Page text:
Abdominal Wall Strength: A Matched-Pair Analysis Comparing Muscle-Sparing TRAM Flap Donor-Site Morbidity with the Effects of Abdominoplasty


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Abstract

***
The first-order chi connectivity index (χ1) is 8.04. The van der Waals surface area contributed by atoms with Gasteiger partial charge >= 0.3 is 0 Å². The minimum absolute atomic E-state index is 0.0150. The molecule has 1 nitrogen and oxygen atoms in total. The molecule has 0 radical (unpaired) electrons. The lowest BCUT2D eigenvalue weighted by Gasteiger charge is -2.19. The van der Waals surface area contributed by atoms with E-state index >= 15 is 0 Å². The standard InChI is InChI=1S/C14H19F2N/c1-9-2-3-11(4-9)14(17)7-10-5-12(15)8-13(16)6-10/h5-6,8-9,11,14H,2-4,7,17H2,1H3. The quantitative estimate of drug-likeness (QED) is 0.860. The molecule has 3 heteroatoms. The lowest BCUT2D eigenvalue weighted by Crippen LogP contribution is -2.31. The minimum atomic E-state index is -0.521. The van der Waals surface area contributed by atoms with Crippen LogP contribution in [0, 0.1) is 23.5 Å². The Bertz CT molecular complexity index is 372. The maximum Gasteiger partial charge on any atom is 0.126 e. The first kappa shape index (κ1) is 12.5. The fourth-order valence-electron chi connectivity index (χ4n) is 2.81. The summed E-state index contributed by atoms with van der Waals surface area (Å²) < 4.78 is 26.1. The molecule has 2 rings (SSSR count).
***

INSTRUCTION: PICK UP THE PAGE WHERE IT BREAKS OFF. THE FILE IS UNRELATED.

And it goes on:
Background:Microsurgical autologous breast reconstruction has evolved significantly over the last three decades. The muscle-sparing transverse rectus abdominis musculocutaneous (TRAM), deep inferior epigastric artery perforator, and superficial inferior epigastric artery flaps have been developed to minimize abdominal donor-site morbidity. Assuming that harvest of the superficial inferior epigastric artery flap has the same impact on abdominal wall morbidity as performing an abdominoplasty, the authors designed a matched-pair analysis comparing patients' abdominal wall strength after muscle-sparing TRAM flap reconstruction with that after abdominoplasty.Methods:A total of 104 patients were included in the study. Fifty-two TRAM flap patients were matched with 52 abdominoplasty patients for age and body mass index. Outcome measures included postoperative complications, particularly hernia and abdominal bulge formation. Two surveys were used to assess patient satisfaction as well as the impact of the procedure on everyday life.Results:Both study groups were similar with regard to age, body mass index, past medical history, and postoperative complication rate, including hernia and abdominal bulge formation. Results were similar between the study groups, with the exception of a higher rate of satisfaction with the appearance of the abdominal scar among TRAM flap patients (p = 0.03) as well a lower likelihood of TRAM flap patients to engaging in sporting activities postoperatively (p = 0.01).Conclusions:In the present study, the muscle-sparing TRAM flap did not result in a higher rate of postoperative complications related to abdominal wall morbidity. Differences observed regarding the postoperative level of activity are unlikely to be related to the surgical insult to the abdominal wall.

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